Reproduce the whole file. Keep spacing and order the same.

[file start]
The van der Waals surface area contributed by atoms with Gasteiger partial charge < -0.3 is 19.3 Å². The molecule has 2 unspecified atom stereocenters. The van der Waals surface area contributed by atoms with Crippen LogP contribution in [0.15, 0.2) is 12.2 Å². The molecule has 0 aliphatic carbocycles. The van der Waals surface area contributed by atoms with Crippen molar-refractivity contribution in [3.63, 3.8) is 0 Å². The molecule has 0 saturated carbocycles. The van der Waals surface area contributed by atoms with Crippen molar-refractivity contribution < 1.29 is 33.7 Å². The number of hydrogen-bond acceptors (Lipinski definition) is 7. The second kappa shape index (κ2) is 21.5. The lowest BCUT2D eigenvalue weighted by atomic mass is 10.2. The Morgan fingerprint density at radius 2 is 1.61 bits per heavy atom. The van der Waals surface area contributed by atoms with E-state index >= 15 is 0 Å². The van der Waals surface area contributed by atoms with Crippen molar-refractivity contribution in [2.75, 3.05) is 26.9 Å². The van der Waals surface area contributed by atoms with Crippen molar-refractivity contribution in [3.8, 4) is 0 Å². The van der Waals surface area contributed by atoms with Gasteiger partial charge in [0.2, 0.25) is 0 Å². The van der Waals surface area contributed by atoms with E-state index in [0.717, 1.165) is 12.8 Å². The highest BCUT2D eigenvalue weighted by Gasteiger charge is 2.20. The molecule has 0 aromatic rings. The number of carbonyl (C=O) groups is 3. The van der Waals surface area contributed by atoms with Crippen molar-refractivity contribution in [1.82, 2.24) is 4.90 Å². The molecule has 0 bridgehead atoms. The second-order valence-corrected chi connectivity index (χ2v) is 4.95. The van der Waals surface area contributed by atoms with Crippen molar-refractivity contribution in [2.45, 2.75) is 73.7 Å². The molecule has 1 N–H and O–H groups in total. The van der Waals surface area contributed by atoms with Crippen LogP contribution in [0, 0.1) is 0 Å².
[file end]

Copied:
The van der Waals surface area contributed by atoms with Gasteiger partial charge < -0.3 is 19.3 Å². The molecule has 2 unspecified atom stereocenters. The van der Waals surface area contributed by atoms with Crippen LogP contribution in [0.15, 0.2) is 12.2 Å². The molecule has 0 aliphatic carbocycles. The van der Waals surface area contributed by atoms with Crippen molar-refractivity contribution in [3.63, 3.8) is 0 Å². The molecule has 0 saturated carbocycles. The van der Waals surface area contributed by atoms with Crippen molar-refractivity contribution < 1.29 is 33.7 Å². The number of hydrogen-bond acceptors (Lipinski definition) is 7. The second kappa shape index (κ2) is 21.5. The lowest BCUT2D eigenvalue weighted by atomic mass is 10.2. The Morgan fingerprint density at radius 2 is 1.61 bits per heavy atom. The van der Waals surface area contributed by atoms with E-state index >= 15 is 0 Å². The van der Waals surface area contributed by atoms with Crippen molar-refractivity contribution in [2.75, 3.05) is 26.9 Å². The van der Waals surface area contributed by atoms with Crippen molar-refractivity contribution in [3.8, 4) is 0 Å². The van der Waals surface area contributed by atoms with Gasteiger partial charge in [0.2, 0.25) is 0 Å². The van der Waals surface area contributed by atoms with E-state index in [0.717, 1.165) is 12.8 Å². The highest BCUT2D eigenvalue weighted by Gasteiger charge is 2.20. The molecule has 0 aromatic rings. The number of carbonyl (C=O) groups is 3. The van der Waals surface area contributed by atoms with Crippen molar-refractivity contribution in [1.82, 2.24) is 4.90 Å². The molecule has 0 bridgehead atoms. The second-order valence-corrected chi connectivity index (χ2v) is 4.95. The van der Waals surface area contributed by atoms with Crippen molar-refractivity contribution in [2.45, 2.75) is 73.7 Å². The molecule has 1 N–H and O–H groups in total. The van der Waals surface area contributed by atoms with Crippen LogP contribution in [0, 0.1) is 0 Å².